Tuesday, August 9, 2011

Imprelis Recall Shows Limits of Registration Process

In case you didn't catch the flurry of news stories about a week ago, a herbicide from DuPont has recently been associated with tree damage in a number of northern states.  This article from the Detroit Free Press lays out the story pretty well.

In response to the reports, last Thursday DuPont sent a letter to its turf management product distributors and announced a voluntary suspension of sale and product recall for Imprelis.

According to the letter, the damage appears to primarily affect certain sensitive tree species, "such as Norway spruce and white pine, but DuPont has also received reports of damage to other species. The majority of the reported damage is concentrated in a geographic band that includes Minnesota, Michigan, Indiana, Ohio, Pennsylvania, New Jersey and Wisconsin."

According to Dallas Urban Forester, Micah Pace, no reports of tree damage have been reported here in Texas, but certainly this is an issue PMPs engaged in weed control should be aware of.  Any questions about the suitability of Imprelis for use in southern lawns should be directed to the DuPont hotline at 866-796-4783.

So what does this northern herbicide story have to do with Insects in the City?  The Imprelis crisis illustrates one of the inherent limitations of the pesticide registration process.  Our country has an excellent system for testing and regulating pesticides, but it's not perfect.  Imprelis had been tested on a variety of tree species and under a variety of conditions, but not on all species under all conditions. The fact is that safety testing for all products continues even after a pesticide has been registered and sold. The process is sometimes referred to as product stewardship, and it provides an extra measure of protection for consumers.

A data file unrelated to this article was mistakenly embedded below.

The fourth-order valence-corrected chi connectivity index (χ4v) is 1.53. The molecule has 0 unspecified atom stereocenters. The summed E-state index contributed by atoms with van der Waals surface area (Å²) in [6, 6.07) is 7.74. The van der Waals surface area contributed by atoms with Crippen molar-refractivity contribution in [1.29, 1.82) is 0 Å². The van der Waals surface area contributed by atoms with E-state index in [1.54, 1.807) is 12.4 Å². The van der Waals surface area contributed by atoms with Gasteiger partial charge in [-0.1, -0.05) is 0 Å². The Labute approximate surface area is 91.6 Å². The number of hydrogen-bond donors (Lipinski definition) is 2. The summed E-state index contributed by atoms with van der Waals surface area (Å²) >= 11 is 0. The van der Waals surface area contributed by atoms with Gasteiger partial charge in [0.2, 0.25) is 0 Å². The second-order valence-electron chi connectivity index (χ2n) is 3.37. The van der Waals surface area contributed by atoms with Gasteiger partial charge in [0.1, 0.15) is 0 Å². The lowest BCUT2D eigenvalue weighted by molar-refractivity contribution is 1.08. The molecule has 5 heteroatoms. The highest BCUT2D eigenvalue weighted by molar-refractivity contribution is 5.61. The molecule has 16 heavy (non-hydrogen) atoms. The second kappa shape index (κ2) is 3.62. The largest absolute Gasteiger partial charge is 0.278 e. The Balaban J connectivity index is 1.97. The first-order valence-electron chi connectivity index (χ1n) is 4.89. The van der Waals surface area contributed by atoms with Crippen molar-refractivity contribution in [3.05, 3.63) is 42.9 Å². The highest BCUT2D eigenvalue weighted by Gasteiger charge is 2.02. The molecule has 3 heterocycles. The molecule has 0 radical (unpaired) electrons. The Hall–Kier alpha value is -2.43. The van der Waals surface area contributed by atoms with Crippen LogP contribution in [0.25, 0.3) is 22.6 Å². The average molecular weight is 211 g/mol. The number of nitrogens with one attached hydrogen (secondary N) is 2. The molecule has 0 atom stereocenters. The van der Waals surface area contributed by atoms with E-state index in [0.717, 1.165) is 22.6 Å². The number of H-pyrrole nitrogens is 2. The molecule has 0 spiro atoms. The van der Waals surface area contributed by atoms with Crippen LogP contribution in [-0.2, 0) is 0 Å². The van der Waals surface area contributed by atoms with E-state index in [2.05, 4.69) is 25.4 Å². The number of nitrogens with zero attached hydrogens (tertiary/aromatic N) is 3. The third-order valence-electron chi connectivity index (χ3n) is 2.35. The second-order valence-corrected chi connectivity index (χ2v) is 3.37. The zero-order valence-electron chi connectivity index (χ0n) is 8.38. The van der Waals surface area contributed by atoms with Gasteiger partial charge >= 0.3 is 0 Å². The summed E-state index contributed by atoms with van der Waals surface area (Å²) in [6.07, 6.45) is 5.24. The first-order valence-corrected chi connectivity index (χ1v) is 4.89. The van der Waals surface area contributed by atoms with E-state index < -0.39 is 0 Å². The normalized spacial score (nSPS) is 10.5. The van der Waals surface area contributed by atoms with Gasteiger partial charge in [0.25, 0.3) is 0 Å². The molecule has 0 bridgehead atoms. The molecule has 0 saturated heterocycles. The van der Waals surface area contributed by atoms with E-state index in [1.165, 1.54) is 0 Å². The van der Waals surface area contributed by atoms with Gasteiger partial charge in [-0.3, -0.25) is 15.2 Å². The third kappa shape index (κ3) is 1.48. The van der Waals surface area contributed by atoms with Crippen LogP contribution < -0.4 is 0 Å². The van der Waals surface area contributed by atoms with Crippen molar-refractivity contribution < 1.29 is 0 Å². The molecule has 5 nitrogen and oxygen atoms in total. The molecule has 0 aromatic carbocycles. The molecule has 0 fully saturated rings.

Obviously it would have been better and less costly for DuPont had the alleged tree sensitivity been detected during the testing phase, prior to its sale and use around the country.  But to some extent real world testing is always going to be more comprehensive and rigorous than the pre-registration screening process. It shouldn't come as a complete shock that problems would arise with a new (or even older) commercial pesticide.

Rank and file PMPs should recognize this and be ready to report any unusual problems with an insecticide to the manufacturer.  These reports, in turn, are supposed to be reported to EPA as part of the product stewardship process. This is the way that our regulatory system, as imperfect as it is, must work.

UPDATE (August 12, 2011). There are two recent EPA updates on Imprelis:

http://www.epa.gov/compliance/resources/cases/civil/fifra/dupontimprelis.html  Describes stop sale EPA issued August 11, and notes that 7,000 incident reports have been filed with EPA since June by the Manufacturer.

http://www.epa.gov/pesticides/regulating/imprelis.html Additional notes on the issue as well as some discussion about the label limitations on Imprelis regarding use of treated clippings in compost.



2 comments:

Gail Gardner said...

What I would like to know is why there is a labeling restriction indicating that grass clippings treated with this product NOT be composted.

A Dupont product representative indicated on another site that the product is effective for 44 days. Since composting is generally done for at least four months, why is there a restriction?

Besides killing trees which our environment and our health can ill afford, this product ending up in community composting projects could be disastrous - IF it is survives composting which they indicated it does.

Communities that recycle chipped trees, leaves and branches would have no way of knowing which ones were treated. When that compost gets applied to gardens, farms and yards it could kill whatever you plant.

This specific question needs to be answered clearly and exactly how long this product can actively kill plants needs to be studied.

IF this product can survive composting, all communities with public programs need to be notified and there needs to be major media coverage to let people know BEFORE they damage their soil for who knows how long.

Mike Merchant, PhD said...

Gail, good questions. Imprelis is not the only herbicide that warns against composting treated grass clippings. I don't know the full answer to your questions, but suggest you direct them to the consumer hotline for DuPont--those numbers should be on the label.

Knowing a little about label warnings, I suspect the restrictions are based on a highest risk scenario where clippings are composted, not diluted with other compost, and the finished compost tested and found to inhibit the growth of some plants. In municipal settings the risk of having high percentages of herbicide treated clippings is very low, hence low risk. Nevertheless, if users follow the label instructions not to compost the clippings, everything should be cool.